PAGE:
When living becomes a pain: MDR-TB

Dr Richa Sharma, CNS Correspondent, India
TB is an intimidating word in the world of public health. Even though the disease is centuries old, it was only in 1882 that Dr Robert Koch discovered the TB bacillus—the agent that causes TB. Antibiotics were used against TB for the first time in 1944 after the discovery of streptomycin. But use of this drug alone led to antibiotic resistance that is still a major problem.

Although it is curable and preventable, TB still kills more people than any other infectious disease, surpassing HIV/AIDS in the number of deaths in 2015. In 2014 TB infected 9.6 million people and took 1.5 million lives, with 95% of these deaths taking place in low- and middle-income countries. A more worrisome situation in recent years has been the spread of drug resistant strains of TB throughout the world, primarily due to inappropriate treatment. MDR-TB (multi drug resistant TB) is any strain of TB that does not respond to isoniazid and rifampicin—the two key anti-TB drugs used in standard or first-line treatment. More rigorous treatment can cure MDR-TB, but the stronger second-line drugs are more costly and less available than first-line drugs. In 2014, the global burden of estimated cases of MDR-TB was 480,000—majority of them being in India, China, and Russia—and 190,000 succumbed to these drug-resistant strains. An estimated 9.7% of these MDR-TB cases are extensively-drug resistant TB, which has been reported so far in 105 countries. China, Russia and India together accounted for nearly 60% of the MDR-TB cases worldwide. India alone has around 70,000 new cases of MDR-TB every year. 

More rigorous treatment can cure MDR-TB, but the stronger second-line drugs are more costly and less available than first-line drugs. The prolonged treatment of 24 months, and its debilitating side effects, makes the treatment more challenging, putting immense stress on the suffering patients. Suicide cases are not uncommon among the patients of MDR-TB. The stress of living with MDR-TB, the stigma attached to the disease, the dwindling family support, the long and arduous treatment regimen and the lurking doubt that the treatment may fail in spite of best efforts are some of the factors responsible for the increase in suicides among such patients. The Group of TB Hospital, Mumbai, which is perhaps Asia’s biggest TB hospital, has seen almost a dozen patients killing themselves in the past three years (till 2014) and over 40 suicide attempts made in the same period. The public health community is waking up to the often neglected, but highly important psychological aspect of MDR-TB treatment. Research studies have been conducted to provide evidence for the psychotic symptoms induced by the very drugs, like cycloserine, that are a mainstay of MDR-TB treatment.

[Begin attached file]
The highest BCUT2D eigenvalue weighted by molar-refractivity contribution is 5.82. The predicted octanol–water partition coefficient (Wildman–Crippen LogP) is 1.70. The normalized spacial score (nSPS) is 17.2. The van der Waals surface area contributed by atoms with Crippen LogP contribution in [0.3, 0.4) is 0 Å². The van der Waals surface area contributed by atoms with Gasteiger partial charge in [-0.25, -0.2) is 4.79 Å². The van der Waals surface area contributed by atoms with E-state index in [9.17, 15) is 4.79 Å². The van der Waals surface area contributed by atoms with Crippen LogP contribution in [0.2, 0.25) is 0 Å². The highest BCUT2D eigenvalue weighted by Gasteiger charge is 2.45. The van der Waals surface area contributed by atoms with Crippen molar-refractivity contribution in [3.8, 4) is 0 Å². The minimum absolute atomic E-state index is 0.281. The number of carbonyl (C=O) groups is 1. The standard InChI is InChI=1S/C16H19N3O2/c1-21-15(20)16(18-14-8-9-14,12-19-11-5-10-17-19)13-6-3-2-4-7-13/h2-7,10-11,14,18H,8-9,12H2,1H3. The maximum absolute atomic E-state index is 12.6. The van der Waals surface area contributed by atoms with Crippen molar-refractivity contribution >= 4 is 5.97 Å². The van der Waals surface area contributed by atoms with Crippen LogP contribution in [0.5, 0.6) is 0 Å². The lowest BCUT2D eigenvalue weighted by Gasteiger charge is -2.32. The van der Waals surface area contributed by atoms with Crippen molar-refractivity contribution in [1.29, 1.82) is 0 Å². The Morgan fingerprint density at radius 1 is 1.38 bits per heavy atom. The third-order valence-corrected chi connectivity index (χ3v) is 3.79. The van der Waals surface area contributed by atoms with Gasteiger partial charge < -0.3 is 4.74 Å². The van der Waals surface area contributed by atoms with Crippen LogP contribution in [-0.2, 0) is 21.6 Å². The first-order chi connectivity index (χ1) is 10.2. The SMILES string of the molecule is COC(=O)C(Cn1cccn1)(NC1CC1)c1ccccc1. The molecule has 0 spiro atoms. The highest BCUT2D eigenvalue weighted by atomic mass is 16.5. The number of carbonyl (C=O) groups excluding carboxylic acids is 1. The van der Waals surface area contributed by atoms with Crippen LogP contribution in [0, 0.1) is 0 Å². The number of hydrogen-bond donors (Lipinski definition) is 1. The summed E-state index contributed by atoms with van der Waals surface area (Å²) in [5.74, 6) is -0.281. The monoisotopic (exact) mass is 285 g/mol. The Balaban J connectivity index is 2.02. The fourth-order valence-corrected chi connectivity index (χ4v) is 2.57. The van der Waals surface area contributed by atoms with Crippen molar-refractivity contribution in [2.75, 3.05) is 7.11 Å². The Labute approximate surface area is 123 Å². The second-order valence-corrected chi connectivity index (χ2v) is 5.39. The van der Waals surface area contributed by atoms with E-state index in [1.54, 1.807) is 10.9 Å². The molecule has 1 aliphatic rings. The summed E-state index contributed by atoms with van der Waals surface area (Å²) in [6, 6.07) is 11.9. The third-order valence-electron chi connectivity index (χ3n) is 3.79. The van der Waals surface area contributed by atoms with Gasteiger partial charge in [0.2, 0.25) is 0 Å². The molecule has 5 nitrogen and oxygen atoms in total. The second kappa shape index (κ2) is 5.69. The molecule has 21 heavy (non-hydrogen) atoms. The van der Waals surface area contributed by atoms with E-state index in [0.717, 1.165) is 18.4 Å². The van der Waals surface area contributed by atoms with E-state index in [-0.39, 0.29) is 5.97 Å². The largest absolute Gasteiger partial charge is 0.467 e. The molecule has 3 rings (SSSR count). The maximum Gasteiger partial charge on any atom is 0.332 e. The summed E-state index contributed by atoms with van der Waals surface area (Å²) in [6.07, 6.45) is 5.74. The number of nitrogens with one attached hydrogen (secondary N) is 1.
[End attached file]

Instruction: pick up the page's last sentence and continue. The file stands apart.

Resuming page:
The management of these adverse effects is a complicated task as discontinuation of treatment not only affects the efficacy of the treatment, but also helps in direct transmission of MDR-TB. Hence, health care providers are often advised to either change the dosage of the offending agent or introduce anti-depressants and other drugs to reduce the side effects. At a recent webinar hosted by CNS, Dr. Jamhoih Tonsing, Director (South East Asia), International Union against Tuberculosis and Lung Diseases (The Union) expressed the concern that the policy makers and TB experts need to consider issues beyond drugs and diagnostics. Importance should also be given to psychological and social support of the patients. She highlighted the importance of counselling through health workers as an effective strategy for maintaining the mental balance of the patients and helping them complete treatment.

Civil societies are trying to put MDR-TB on the agendas of governments, the world over, and one can only hope that the patients receive a better class of drugs along with the psycho-social support. In her memoir of depression-Shoot the Damn- Sally Brampton says—“Killing oneself is, anyway, a misnomer. We don't kill ourselves. We are simply defeated by the long, hard struggle to stay alive. When somebody dies after a long illness, people are apt to say, with a note of approval, that ‘he fought so hard’. And they are inclined to think, about a suicide, that no fight was involved, that somebody simply gave up. This is quite wrong.” People suffering from MDR-TB have to fight a long battle and any support rendered to them can be their ray of hope in the darkness which can help them to dispel the clouds of weariness and despair.

Dr Richa Sharma, Citizen News Service - CNS
April 7, 2016